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“It’s so exhausting spending so much time looking in your own head for all the details of what you’re going to say,” she says. “I needed to know that it was okay for me to do something stupid or simple and that it wouldn’t blow up everything, which seems really absurd almost a year later.

She treated the vlog as a study for a new project. “When I prepare for a role, it’s like having a crush,” she says. “You want to think about them, you want to talk about them, and everywhere you go it’s almost like receiving magic signs because your whole world is that love.”

Part of his research involved video calling successful YouTubers to find out their secrets. In that first announcement video, there are times Ms. Larson matches the emotional temperature of every vlogger.

“People like to live vicariously through YouTubers, they love it, it’s weird,” says Kelly Stamps, a vlogger, in the video. “For example, if you just read my comments, people just say, ‘I love to see you being yourself on camera.’ Be understanding by just being honest. “

During a Zoom call in April, Ms Larson tied up her damp hair and fixed the collar of her Batsheva tartan smock dress. She had just come out of the sauna and ice bath, recovering from a workout for “Captain Marvel 2.” Sometimes she vlogs her workouts with her trainer, Jason Walsh. “I just wanted to feel like in the human realm I could accomplish what she was doing in this superhero realm,” she said. “And it helped me educate the character. It didn’t make sense to just stand there and say, ‘CGI will take care of it.’ “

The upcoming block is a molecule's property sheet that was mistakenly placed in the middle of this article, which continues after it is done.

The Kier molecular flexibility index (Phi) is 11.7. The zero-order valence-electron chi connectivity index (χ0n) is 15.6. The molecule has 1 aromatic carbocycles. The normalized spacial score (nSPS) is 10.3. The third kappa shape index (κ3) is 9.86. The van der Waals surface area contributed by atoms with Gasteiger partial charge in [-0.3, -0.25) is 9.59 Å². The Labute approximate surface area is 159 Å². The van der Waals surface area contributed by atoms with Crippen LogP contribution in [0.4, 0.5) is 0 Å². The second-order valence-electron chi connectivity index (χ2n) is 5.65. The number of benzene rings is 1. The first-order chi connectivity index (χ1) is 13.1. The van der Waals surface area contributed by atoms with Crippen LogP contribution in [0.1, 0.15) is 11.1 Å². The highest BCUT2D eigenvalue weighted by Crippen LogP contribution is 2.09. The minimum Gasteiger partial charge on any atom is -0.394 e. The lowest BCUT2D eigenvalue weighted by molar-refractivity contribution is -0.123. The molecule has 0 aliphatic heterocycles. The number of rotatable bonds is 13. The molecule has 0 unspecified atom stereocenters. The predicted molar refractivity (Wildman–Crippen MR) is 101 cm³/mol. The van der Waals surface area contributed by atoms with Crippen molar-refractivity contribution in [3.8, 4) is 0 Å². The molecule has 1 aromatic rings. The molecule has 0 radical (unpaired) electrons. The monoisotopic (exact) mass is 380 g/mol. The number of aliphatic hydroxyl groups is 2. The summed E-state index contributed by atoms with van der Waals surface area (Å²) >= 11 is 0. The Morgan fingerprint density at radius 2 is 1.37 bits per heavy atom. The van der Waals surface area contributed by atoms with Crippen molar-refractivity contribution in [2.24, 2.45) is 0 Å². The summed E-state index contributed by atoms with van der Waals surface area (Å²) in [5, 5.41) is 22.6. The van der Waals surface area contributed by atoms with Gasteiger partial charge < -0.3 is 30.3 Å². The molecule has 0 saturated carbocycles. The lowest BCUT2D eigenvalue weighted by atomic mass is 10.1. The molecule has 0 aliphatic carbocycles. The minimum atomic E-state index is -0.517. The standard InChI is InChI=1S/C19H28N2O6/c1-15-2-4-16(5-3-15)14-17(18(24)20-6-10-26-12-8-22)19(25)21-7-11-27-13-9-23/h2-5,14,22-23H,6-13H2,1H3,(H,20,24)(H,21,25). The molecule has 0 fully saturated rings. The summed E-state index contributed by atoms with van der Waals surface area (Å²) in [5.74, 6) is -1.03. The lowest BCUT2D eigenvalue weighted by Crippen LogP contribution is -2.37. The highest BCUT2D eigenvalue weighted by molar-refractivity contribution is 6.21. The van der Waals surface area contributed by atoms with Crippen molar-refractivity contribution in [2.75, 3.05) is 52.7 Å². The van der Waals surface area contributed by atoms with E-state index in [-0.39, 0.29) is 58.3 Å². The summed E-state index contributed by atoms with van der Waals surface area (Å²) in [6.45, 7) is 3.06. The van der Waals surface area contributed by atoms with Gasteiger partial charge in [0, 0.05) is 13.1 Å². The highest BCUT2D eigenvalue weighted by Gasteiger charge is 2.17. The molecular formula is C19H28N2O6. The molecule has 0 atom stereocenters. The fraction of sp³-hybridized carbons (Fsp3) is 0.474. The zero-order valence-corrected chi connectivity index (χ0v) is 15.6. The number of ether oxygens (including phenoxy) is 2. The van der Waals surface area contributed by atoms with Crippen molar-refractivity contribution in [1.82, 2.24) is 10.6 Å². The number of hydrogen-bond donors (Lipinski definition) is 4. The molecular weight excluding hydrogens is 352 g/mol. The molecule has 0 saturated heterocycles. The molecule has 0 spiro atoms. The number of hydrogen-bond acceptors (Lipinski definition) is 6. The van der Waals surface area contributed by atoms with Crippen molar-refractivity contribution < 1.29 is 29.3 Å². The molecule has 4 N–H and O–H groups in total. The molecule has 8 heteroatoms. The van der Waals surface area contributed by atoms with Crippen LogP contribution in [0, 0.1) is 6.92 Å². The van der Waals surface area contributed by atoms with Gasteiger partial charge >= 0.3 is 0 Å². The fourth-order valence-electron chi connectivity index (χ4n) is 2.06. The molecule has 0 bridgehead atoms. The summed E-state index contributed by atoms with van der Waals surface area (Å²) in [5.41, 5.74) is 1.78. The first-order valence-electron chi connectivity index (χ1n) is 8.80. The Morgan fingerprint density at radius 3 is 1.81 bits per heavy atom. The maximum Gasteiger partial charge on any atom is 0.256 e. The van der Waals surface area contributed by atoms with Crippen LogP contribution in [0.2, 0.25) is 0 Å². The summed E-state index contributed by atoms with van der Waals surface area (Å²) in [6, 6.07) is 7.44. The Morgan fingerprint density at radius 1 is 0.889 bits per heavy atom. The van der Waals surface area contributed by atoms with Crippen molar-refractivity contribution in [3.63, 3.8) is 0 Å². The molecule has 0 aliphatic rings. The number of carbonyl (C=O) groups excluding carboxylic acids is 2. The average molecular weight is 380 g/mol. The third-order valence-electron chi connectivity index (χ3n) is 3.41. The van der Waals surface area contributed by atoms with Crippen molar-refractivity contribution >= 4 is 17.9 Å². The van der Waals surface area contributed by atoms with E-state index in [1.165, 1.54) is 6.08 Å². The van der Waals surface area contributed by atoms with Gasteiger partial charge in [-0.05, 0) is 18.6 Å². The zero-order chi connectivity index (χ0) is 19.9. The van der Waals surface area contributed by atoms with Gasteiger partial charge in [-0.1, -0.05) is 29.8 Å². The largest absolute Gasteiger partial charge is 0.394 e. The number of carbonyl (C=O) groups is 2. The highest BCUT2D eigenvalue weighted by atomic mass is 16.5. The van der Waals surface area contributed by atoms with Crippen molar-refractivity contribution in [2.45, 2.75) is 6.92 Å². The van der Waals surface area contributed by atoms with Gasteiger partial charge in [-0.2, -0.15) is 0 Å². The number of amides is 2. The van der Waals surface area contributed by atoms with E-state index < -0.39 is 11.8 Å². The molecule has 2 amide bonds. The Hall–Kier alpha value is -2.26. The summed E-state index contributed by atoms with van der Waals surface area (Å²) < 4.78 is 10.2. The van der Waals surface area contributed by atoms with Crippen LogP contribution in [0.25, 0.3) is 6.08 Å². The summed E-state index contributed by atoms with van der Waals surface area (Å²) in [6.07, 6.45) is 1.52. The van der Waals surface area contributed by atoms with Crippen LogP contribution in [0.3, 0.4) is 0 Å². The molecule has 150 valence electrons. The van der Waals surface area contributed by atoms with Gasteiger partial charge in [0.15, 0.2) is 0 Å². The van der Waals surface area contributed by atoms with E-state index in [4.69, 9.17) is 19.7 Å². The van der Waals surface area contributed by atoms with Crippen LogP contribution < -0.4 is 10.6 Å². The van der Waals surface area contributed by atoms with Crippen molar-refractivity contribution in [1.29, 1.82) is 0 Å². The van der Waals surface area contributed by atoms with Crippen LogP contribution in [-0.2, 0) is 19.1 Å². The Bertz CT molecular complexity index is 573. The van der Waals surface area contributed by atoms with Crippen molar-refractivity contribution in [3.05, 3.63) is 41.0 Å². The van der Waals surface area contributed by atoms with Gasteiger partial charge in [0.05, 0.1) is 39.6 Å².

Over the years, Ms. Larson has learned just how “plastic” her mind and body can be. “They can change for the better or for the worse depending on what I do,” she said. She struggled mentally playing characters like Joy Newsome in “Room” and Grace Howard in “Short Term 12”, but with Captain Marvel and Kit from “Unicorn Store,” her directorial debut, she felt embraced. certain character traits and take them home with her.



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